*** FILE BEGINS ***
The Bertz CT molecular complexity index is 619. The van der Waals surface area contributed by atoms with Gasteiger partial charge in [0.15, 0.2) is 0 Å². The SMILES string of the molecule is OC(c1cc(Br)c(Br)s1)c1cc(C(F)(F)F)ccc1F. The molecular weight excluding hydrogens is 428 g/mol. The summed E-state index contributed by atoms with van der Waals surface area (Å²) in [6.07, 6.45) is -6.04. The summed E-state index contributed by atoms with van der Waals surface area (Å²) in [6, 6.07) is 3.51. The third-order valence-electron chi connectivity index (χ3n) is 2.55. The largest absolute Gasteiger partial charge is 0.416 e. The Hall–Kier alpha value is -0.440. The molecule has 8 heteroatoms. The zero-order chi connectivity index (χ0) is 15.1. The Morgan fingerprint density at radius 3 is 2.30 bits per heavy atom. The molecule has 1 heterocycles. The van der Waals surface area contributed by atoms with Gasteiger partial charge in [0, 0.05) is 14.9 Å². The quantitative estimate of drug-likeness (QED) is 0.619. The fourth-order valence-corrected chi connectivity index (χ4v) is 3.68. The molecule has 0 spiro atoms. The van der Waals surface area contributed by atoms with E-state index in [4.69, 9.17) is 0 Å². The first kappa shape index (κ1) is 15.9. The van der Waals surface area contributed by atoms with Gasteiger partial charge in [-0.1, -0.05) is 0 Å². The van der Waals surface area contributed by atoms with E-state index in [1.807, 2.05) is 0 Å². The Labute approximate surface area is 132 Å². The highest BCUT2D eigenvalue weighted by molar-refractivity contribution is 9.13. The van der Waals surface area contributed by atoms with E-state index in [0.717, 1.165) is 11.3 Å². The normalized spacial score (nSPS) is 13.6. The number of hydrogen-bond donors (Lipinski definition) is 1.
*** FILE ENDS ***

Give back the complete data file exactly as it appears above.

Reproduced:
The Bertz CT molecular complexity index is 619. The van der Waals surface area contributed by atoms with Gasteiger partial charge in [0.15, 0.2) is 0 Å². The SMILES string of the molecule is OC(c1cc(Br)c(Br)s1)c1cc(C(F)(F)F)ccc1F. The molecular weight excluding hydrogens is 428 g/mol. The summed E-state index contributed by atoms with van der Waals surface area (Å²) in [6.07, 6.45) is -6.04. The summed E-state index contributed by atoms with van der Waals surface area (Å²) in [6, 6.07) is 3.51. The third-order valence-electron chi connectivity index (χ3n) is 2.55. The largest absolute Gasteiger partial charge is 0.416 e. The Hall–Kier alpha value is -0.440. The molecule has 8 heteroatoms. The zero-order chi connectivity index (χ0) is 15.1. The Morgan fingerprint density at radius 3 is 2.30 bits per heavy atom. The molecule has 1 heterocycles. The van der Waals surface area contributed by atoms with Gasteiger partial charge in [0, 0.05) is 14.9 Å². The quantitative estimate of drug-likeness (QED) is 0.619. The fourth-order valence-corrected chi connectivity index (χ4v) is 3.68. The molecule has 0 spiro atoms. The van der Waals surface area contributed by atoms with E-state index in [4.69, 9.17) is 0 Å². The first kappa shape index (κ1) is 15.9. The van der Waals surface area contributed by atoms with Gasteiger partial charge in [-0.1, -0.05) is 0 Å². The van der Waals surface area contributed by atoms with E-state index in [1.807, 2.05) is 0 Å². The Labute approximate surface area is 132 Å². The highest BCUT2D eigenvalue weighted by molar-refractivity contribution is 9.13. The van der Waals surface area contributed by atoms with E-state index in [0.717, 1.165) is 11.3 Å². The normalized spacial score (nSPS) is 13.6. The number of hydrogen-bond donors (Lipinski definition) is 1.